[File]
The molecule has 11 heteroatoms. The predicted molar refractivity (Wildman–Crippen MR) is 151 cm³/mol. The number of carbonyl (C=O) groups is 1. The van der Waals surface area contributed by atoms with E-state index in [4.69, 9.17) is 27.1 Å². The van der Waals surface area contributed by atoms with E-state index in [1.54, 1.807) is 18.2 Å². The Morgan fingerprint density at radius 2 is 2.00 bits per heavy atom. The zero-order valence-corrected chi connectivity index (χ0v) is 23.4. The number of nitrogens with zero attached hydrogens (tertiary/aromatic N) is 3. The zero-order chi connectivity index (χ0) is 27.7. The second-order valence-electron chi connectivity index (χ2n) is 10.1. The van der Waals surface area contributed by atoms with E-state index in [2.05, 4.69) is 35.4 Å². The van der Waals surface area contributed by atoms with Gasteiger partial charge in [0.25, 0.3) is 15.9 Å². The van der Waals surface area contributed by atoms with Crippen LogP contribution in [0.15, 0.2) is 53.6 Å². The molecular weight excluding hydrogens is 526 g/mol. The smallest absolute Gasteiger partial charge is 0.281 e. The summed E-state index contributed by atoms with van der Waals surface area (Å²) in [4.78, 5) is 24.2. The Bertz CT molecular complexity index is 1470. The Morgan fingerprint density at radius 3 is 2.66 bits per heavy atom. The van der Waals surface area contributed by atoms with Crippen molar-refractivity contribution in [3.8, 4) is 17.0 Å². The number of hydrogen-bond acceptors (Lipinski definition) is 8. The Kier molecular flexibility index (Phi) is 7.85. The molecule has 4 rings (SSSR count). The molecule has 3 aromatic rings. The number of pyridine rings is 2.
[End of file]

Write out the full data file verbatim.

The molecule has 11 heteroatoms. The predicted molar refractivity (Wildman–Crippen MR) is 151 cm³/mol. The number of carbonyl (C=O) groups is 1. The van der Waals surface area contributed by atoms with E-state index in [4.69, 9.17) is 27.1 Å². The van der Waals surface area contributed by atoms with E-state index in [1.54, 1.807) is 18.2 Å². The Morgan fingerprint density at radius 2 is 2.00 bits per heavy atom. The zero-order valence-corrected chi connectivity index (χ0v) is 23.4. The number of nitrogens with zero attached hydrogens (tertiary/aromatic N) is 3. The zero-order chi connectivity index (χ0) is 27.7. The second-order valence-electron chi connectivity index (χ2n) is 10.1. The van der Waals surface area contributed by atoms with E-state index in [2.05, 4.69) is 35.4 Å². The van der Waals surface area contributed by atoms with Gasteiger partial charge in [0.25, 0.3) is 15.9 Å². The van der Waals surface area contributed by atoms with Crippen LogP contribution in [0.15, 0.2) is 53.6 Å². The molecular weight excluding hydrogens is 526 g/mol. The smallest absolute Gasteiger partial charge is 0.281 e. The summed E-state index contributed by atoms with van der Waals surface area (Å²) in [4.78, 5) is 24.2. The Bertz CT molecular complexity index is 1470. The Morgan fingerprint density at radius 3 is 2.66 bits per heavy atom. The van der Waals surface area contributed by atoms with Crippen molar-refractivity contribution in [3.8, 4) is 17.0 Å². The number of hydrogen-bond acceptors (Lipinski definition) is 8. The Kier molecular flexibility index (Phi) is 7.85. The molecule has 4 rings (SSSR count). The molecule has 3 aromatic rings. The number of pyridine rings is 2.